“That meant one hour a week of each. Not quite as intense as what I suddenly found myself doing at Idyllwild Arts!”

It was the fall of 2015 and she was a freshman.

“I never thought the countless hours of practice every week were too much, though. The hard part about being here was missing so many things from home, even though I was a day student, living with my father.”

Her mother had remained at home, along with her brother and her friends and everything else that makes New Zealand so different from Southern California, despite the absence of a language barrier.

“Like the cold winds that in the winter blow up from Antarctica, 3,000 miles south. Sounds like a long way, but the wind’s coming straight across the water.”

None of which meant that New Zealand was better. But it was home, so Hannah almost decided not to return to Idyllwild Arts for her sophomore year.

“But then I went back to Ashburton at the start of summer, which is New Zealand’s winter. I started thinking about the huge opportunity that Idyllwild Arts was and how much I loved the whole environment.”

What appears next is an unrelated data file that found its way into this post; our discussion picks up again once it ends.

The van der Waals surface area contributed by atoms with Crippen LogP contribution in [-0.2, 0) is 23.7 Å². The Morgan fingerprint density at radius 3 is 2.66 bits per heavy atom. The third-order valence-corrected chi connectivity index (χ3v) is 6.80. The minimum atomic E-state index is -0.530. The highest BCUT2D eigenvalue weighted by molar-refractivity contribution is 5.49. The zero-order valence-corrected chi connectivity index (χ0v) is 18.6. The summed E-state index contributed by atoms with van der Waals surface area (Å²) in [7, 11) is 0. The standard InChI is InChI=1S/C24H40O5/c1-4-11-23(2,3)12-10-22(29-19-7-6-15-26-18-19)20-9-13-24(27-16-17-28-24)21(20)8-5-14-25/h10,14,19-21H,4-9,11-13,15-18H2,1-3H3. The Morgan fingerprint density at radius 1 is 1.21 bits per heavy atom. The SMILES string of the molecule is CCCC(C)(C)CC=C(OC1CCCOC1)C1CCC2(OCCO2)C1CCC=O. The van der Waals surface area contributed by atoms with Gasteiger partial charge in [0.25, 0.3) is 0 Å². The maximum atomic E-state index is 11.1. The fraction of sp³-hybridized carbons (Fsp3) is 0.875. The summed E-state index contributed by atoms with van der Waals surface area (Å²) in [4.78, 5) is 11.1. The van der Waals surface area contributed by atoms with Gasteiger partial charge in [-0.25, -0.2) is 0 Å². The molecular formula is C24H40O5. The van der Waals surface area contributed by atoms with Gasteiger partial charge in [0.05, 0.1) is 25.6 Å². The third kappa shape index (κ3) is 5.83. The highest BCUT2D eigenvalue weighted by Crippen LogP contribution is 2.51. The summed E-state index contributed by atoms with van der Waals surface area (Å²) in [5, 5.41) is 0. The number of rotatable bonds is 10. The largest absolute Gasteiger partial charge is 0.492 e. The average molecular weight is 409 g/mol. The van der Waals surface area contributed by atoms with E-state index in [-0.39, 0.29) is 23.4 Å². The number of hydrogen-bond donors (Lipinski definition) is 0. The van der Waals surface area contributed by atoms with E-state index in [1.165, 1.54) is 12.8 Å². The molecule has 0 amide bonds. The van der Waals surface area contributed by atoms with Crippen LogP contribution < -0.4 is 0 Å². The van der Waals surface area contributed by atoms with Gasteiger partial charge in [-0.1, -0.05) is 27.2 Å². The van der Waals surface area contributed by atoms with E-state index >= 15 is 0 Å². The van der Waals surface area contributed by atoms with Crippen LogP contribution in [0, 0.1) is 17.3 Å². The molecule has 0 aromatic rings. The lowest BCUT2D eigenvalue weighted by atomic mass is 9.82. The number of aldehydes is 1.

In the fall of 2016 she was back, and she hasn’t looked back. She has danced, earned excellent grades in her academic subjects, taught 3- and 4-year-olds in the Idyllwild Arts Children’s Dance Program, babysat regularly for several of her teachers — and, of course, never forgotten how to do the Highland Fling.

To hear more about Hannah’s artistic journey, attend her Idy Talks appearance at 6 p.m. Thursday, Feb. 21, at the Town Gallery. There is no cost to attend this Idyllwild Arts series.


GLAMPING: An Upcycle Fashion Show

The Upcycling Fashion Show, Glamping, is a creative collaboration between Art and Society and the InterArts Fashion Department to benefit Hemet Community Pantry. Our talented students worked with donated vintage clothes from Idyllwild Help Center, and purchased sleeping bags to create an original collection inspired by the idea of Glamping, that is, glamorous camping in picturesque Idyllwild. The sleeping bags were made into convertible garments that can be worn as jackets and transformed into sleeping bags when necessary.






With the fraying of community bonds and the gaping holes in the U.S. safety net leaving millions of Americans only a health crisis or a job loss away from destitution , the crisis of homelessness touches more of us than we’d like to admit.

To look around and see such widespread despair and do nothing betrays the promise of our society. Now is the time for solutions. The ignorance, contempt, and fear focused on persons experiencing homelessness are not leading to solutions.

Are we willing to learn? Are we ready to accept responsibility, to embrace the other, to open our eyes and our ears?